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Blame is a Distraction

We are connected.

Our interdependence means that the actions of each individual does, indeed, affect others and the world around us, whether we like it or not.

This awareness can lead us to take personal accountability. But, within that, it can also be tempting to blame those who are not operating from the same ideas, beliefs or values, as we are, for creating the suffering on the planet.

But, I invite you to realize that we can be personally accountable for our part in the world, hold others accountable AND release blame.

Blame and accountability are not the same thing. And the reason it’s important to distinguish the difference is that blame, as well as the subsequent reactions, are a distraction that delays or prevents solutions.

To blame is to assign value to an action. And trust me, I get how much easier it is to do than choose to understand, and act from a place of compassion, so stay with me here.

Someone can be responsible for something, without value being assigned to a specific action.

Let’s take this out of human action for a moment to an example I like to give in my workshops.

Let’s say we are in a chemistry lab and we take two chemicals and mix them together. It causes an explosion. We are able to recognize that this is basic cause and effect.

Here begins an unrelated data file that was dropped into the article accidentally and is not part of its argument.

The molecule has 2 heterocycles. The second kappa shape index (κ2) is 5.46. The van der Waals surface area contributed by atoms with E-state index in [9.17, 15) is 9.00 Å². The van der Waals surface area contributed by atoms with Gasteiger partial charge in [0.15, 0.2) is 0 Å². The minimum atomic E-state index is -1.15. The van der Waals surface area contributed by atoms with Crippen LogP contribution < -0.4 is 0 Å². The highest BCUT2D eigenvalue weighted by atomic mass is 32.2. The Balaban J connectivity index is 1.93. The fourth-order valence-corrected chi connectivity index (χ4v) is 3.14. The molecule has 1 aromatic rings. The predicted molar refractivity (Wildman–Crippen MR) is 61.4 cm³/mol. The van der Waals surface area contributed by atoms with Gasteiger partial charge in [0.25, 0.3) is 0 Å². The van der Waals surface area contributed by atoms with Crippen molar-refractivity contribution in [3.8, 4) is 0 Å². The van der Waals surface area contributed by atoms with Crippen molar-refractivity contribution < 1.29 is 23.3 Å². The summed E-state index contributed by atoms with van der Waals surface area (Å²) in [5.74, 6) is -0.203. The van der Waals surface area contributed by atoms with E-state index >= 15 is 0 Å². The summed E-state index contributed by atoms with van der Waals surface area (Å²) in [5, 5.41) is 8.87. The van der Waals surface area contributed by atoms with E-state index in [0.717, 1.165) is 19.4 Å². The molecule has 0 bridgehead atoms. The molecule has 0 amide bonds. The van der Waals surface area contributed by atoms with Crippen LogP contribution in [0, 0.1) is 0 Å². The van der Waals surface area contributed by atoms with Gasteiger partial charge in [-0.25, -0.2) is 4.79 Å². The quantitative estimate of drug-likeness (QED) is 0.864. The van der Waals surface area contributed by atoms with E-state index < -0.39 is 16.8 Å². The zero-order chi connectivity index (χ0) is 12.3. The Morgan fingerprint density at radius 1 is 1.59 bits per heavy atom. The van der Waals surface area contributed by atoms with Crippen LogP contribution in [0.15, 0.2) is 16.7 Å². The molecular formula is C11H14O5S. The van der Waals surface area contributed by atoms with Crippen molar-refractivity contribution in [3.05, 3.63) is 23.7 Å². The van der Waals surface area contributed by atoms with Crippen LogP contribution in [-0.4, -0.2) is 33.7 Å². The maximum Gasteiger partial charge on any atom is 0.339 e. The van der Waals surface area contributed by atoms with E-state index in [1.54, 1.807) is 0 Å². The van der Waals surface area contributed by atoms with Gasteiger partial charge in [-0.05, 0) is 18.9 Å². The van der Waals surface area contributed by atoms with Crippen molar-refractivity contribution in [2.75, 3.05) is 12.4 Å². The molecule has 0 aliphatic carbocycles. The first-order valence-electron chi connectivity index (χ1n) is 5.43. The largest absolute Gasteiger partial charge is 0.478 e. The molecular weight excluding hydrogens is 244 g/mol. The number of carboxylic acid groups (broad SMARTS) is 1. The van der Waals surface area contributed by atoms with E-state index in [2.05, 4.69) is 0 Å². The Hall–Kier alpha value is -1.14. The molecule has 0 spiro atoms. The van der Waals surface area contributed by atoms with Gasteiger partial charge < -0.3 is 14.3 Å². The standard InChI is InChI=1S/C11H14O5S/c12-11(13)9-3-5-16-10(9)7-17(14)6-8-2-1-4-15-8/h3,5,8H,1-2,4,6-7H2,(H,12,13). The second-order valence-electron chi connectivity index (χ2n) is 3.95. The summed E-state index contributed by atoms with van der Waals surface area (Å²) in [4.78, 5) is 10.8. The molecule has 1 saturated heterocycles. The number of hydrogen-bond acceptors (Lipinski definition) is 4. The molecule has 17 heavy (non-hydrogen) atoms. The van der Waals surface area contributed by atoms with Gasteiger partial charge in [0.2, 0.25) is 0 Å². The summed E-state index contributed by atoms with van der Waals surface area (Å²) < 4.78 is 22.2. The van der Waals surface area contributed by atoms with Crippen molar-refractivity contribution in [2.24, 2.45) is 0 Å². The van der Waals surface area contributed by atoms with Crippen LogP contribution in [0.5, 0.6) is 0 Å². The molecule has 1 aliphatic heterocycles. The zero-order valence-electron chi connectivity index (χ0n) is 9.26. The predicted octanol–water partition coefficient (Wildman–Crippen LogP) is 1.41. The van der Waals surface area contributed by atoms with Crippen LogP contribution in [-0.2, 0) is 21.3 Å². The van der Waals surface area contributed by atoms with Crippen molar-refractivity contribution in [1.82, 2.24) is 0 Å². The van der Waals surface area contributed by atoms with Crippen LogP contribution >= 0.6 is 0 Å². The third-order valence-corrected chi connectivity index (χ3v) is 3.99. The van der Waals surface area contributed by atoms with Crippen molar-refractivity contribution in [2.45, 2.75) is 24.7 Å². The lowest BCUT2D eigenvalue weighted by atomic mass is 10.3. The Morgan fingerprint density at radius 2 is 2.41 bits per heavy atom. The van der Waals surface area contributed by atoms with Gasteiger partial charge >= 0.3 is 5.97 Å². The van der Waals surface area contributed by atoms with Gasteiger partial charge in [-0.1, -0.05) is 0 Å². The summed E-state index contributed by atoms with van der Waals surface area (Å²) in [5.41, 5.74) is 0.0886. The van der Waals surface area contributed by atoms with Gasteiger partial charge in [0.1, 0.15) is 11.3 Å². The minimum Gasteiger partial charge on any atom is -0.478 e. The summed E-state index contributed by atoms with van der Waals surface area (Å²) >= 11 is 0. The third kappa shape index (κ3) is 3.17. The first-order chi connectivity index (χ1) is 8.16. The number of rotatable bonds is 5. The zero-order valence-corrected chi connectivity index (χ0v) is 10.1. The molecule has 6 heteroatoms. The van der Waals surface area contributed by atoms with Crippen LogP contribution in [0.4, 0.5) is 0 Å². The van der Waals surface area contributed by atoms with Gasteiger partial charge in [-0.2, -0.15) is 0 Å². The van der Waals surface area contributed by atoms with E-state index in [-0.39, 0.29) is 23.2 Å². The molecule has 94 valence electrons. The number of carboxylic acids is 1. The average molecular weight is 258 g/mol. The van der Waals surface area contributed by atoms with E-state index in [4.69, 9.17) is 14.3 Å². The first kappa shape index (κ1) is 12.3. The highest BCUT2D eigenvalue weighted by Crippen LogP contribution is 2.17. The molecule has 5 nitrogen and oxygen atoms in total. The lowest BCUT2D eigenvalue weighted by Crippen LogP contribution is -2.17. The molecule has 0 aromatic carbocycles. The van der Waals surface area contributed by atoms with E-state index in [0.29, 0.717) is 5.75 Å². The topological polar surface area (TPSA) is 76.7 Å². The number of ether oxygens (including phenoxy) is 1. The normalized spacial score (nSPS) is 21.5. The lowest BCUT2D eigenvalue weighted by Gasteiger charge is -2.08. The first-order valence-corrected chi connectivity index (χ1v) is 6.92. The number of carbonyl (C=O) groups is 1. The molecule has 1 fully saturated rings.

I mix these two compounds together. They explode. We don’t say, “that was totally Chlorine’s fault!” We don’t feel the need to assign value to the situation. We can just recognize the chemical reaction.

Now, that becomes much harder to understand when we translate it over to humans. We start talking about free will and how humans have brains, and should “know better” and all of that.

But, I believe a lot of life can be thought about as a series of actions and reactions. And while it can be so easy to jump into the middle of the story and try to assign value or fault to the small portion we are viewing, I encourage you to widen your view.

From a wider view, you might see, for example, how that person, or their lineage, is so blinded by trauma, that they couldn’t possibly see things as clearly as you feel they should.

Should we blame them for being traumatized? Should we blame them for not healing that trauma yet? We can hold them accountable without blaming them, so personally, I would lean in that direction, because, again, blame distracts from solutions.

Now, don’t get me wrong, acceptance, and lack of blame does not mean complacency. If you encounter behavior that is toxic to yourself or others, take conscious action.

I assume you would not just stay in the room while your two chemicals are releasing fumes and exploding, arguing about which chemical was to blame, but rather you would (hopefully!) remedy the situation to the best of your ability.

I ask you what is the equivalent of that in life.

We will be more likely to take conscious action when we are not distracted by finger pointing.

And, perhaps, more than ever, when there are so many old systems crumbling, and so much dissonance, we would benefit from dropping the distraction of blame and moving into compassionate action and effective solutions.

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